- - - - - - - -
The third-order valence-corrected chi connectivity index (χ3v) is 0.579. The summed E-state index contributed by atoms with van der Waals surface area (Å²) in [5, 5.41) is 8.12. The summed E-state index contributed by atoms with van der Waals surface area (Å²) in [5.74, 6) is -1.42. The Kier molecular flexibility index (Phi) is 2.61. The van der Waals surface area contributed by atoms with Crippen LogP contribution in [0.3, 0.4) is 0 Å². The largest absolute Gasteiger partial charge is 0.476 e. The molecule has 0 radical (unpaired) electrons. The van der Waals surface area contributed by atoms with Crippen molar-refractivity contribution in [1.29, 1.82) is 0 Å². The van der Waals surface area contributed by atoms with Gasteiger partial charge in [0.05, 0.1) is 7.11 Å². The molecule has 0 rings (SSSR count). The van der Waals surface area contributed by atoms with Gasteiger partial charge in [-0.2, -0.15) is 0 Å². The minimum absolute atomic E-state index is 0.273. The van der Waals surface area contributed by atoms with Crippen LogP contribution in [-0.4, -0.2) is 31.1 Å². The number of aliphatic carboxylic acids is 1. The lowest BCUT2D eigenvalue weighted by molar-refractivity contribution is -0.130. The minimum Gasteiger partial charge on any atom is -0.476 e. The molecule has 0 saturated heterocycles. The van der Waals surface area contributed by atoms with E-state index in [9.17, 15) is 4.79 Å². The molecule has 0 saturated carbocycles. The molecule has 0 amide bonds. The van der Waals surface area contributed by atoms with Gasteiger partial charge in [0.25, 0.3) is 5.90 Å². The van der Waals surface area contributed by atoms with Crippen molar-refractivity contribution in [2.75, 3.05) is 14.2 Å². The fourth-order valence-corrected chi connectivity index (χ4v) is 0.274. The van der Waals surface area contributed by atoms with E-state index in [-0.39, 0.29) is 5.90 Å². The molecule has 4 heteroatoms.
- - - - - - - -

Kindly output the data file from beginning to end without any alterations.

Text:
The third-order valence-corrected chi connectivity index (χ3v) is 0.579. The summed E-state index contributed by atoms with van der Waals surface area (Å²) in [5, 5.41) is 8.12. The summed E-state index contributed by atoms with van der Waals surface area (Å²) in [5.74, 6) is -1.42. The Kier molecular flexibility index (Phi) is 2.61. The van der Waals surface area contributed by atoms with Crippen LogP contribution in [0.3, 0.4) is 0 Å². The largest absolute Gasteiger partial charge is 0.476 e. The molecule has 0 radical (unpaired) electrons. The van der Waals surface area contributed by atoms with Crippen molar-refractivity contribution in [1.29, 1.82) is 0 Å². The van der Waals surface area contributed by atoms with Gasteiger partial charge in [0.05, 0.1) is 7.11 Å². The molecule has 0 rings (SSSR count). The van der Waals surface area contributed by atoms with Gasteiger partial charge in [-0.2, -0.15) is 0 Å². The minimum absolute atomic E-state index is 0.273. The van der Waals surface area contributed by atoms with Crippen LogP contribution in [-0.4, -0.2) is 31.1 Å². The number of aliphatic carboxylic acids is 1. The lowest BCUT2D eigenvalue weighted by molar-refractivity contribution is -0.130. The minimum Gasteiger partial charge on any atom is -0.476 e. The molecule has 0 saturated heterocycles. The van der Waals surface area contributed by atoms with E-state index in [9.17, 15) is 4.79 Å². The molecule has 0 saturated carbocycles. The molecule has 0 amide bonds. The van der Waals surface area contributed by atoms with Gasteiger partial charge in [0.25, 0.3) is 5.90 Å². The van der Waals surface area contributed by atoms with Crippen molar-refractivity contribution in [2.75, 3.05) is 14.2 Å². The fourth-order valence-corrected chi connectivity index (χ4v) is 0.274. The van der Waals surface area contributed by atoms with E-state index in [-0.39, 0.29) is 5.90 Å². The molecule has 4 heteroatoms.